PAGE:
As I progressed through the second quest stage, I was thankful to keep damage off locations and that I was getting locations at all. Like I said above, it was cool that the flow of the scenario from the encounter deck seemed to favor the flow from the book. But I was legitimately worried that I was going to get location locked, but even as more locations flipped, then I started to think that I was going to see a raft of enemies show up. It was a vicious cycle that I was nervous about. And it took several rounds to clear the stage. Yes, turtling is good. But sometimes it does not work out. But, by the end of the second quest card, I felt pretty good about my board state.
As an interesting note, I ended up putting a second Unexpected Courage on to Merry (17:07) instead of giving it to Sam. As I said at the beginning of this process, I sometimes miss some moves or make bad decisions. I am not the perfect player. But the decision to give Merry a second UC and let Sam stick with just the one Fast Hitch is an interesting choice. I would love to know what others would do. I don’t think that was a bad decision because another UC gives Merry the ability to quest, ready, use his spirit ability, ready, then attack and use his Tactics tricks. That’s a pretty good use. But, putting the UC on to Sam would allow multiple defenses, and since he was equipped with Sting, it’s possible that his defenses kill the enemy before it even attacks. So the dilemma there was real and because I didn’t know the future, I chose what I thought was best. It turned out okay, but this particular decision is interesting enough for me to ask for your opinion.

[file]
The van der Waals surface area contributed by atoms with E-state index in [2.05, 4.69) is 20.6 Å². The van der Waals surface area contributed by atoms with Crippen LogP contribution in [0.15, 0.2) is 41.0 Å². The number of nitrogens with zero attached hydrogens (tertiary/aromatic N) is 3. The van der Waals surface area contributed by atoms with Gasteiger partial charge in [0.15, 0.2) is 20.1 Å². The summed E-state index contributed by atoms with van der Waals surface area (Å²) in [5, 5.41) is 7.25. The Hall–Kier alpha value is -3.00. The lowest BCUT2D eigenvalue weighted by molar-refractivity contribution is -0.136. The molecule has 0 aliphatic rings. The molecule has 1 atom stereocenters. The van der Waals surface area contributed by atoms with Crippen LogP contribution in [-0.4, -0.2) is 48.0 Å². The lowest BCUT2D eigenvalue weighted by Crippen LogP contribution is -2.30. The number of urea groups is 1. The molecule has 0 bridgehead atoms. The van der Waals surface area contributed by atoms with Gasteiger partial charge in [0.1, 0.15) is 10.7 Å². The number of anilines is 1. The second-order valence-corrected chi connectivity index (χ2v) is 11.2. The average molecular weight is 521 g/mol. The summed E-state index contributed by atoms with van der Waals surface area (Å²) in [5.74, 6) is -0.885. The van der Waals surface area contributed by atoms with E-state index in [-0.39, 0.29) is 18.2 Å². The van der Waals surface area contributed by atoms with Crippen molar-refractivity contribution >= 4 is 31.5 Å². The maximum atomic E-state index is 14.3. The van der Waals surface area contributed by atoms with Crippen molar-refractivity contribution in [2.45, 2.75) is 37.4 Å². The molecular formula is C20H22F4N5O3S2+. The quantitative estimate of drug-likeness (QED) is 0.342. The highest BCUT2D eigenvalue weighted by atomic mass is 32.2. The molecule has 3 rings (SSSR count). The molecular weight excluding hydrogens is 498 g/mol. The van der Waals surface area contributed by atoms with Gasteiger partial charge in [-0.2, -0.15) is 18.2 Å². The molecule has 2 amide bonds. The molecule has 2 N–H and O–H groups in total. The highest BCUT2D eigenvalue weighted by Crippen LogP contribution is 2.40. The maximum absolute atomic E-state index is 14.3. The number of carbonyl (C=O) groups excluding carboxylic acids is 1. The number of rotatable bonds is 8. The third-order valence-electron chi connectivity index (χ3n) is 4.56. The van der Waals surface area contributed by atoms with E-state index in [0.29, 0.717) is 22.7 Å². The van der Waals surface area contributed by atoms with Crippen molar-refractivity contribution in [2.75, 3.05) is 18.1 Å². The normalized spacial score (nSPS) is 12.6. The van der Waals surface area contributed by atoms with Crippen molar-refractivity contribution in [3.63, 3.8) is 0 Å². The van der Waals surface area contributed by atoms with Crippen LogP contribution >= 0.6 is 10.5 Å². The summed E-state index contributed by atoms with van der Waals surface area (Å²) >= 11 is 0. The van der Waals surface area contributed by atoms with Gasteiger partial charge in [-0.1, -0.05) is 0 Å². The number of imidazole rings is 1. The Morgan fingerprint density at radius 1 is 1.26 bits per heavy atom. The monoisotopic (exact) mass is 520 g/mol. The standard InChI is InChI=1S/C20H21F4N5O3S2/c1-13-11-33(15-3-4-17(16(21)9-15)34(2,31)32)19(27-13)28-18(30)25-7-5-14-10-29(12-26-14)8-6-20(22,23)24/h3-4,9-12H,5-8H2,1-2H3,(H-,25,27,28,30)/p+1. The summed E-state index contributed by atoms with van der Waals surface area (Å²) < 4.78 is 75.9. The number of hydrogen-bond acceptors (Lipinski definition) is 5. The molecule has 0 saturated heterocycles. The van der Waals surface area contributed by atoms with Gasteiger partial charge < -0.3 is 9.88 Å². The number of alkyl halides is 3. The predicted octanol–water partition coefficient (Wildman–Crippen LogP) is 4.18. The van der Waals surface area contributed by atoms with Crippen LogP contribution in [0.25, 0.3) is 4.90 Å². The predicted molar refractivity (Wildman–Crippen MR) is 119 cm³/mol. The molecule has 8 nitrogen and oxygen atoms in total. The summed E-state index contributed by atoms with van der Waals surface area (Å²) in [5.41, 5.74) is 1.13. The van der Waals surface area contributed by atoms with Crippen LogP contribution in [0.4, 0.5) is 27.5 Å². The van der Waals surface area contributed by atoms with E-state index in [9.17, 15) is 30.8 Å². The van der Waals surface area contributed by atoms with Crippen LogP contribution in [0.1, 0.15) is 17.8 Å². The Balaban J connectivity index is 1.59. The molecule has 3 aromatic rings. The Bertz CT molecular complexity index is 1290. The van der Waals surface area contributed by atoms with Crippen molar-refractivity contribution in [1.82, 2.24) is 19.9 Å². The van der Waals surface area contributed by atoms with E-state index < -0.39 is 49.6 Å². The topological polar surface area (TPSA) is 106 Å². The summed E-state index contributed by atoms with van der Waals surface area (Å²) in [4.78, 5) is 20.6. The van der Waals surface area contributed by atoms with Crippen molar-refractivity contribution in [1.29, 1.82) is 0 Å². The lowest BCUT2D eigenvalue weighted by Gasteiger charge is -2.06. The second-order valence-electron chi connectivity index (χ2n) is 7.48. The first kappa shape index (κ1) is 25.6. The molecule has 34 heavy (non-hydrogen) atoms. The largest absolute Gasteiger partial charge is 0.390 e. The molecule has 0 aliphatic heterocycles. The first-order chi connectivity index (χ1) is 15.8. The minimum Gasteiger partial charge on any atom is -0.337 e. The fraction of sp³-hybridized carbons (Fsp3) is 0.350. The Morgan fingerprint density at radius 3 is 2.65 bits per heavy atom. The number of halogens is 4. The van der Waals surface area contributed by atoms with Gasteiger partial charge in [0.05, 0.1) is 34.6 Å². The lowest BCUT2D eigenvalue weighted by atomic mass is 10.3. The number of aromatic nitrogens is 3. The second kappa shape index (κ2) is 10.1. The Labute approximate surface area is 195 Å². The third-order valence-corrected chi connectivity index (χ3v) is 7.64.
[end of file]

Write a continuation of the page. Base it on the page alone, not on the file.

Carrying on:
Also, right after this, I had a little bit of a misplay. I engaged the Crebain and that should have put a damage on the location. Then, the Redhorn Foothills would have forced me to discard a card from my hand and that could have been any one of the four cards. . Then, immediately afterward, I forgot to place damage on Eregion. Had I remembered, it likely would have impacted my decisions right then, but I do go back and correct it. Its still a little frustrating because I think the game was designed that those decisions effect the choices that are made now. I engaged the Warg without a care in the world, not thinking about the damage. I may have made a different decision had I remembered the trigger.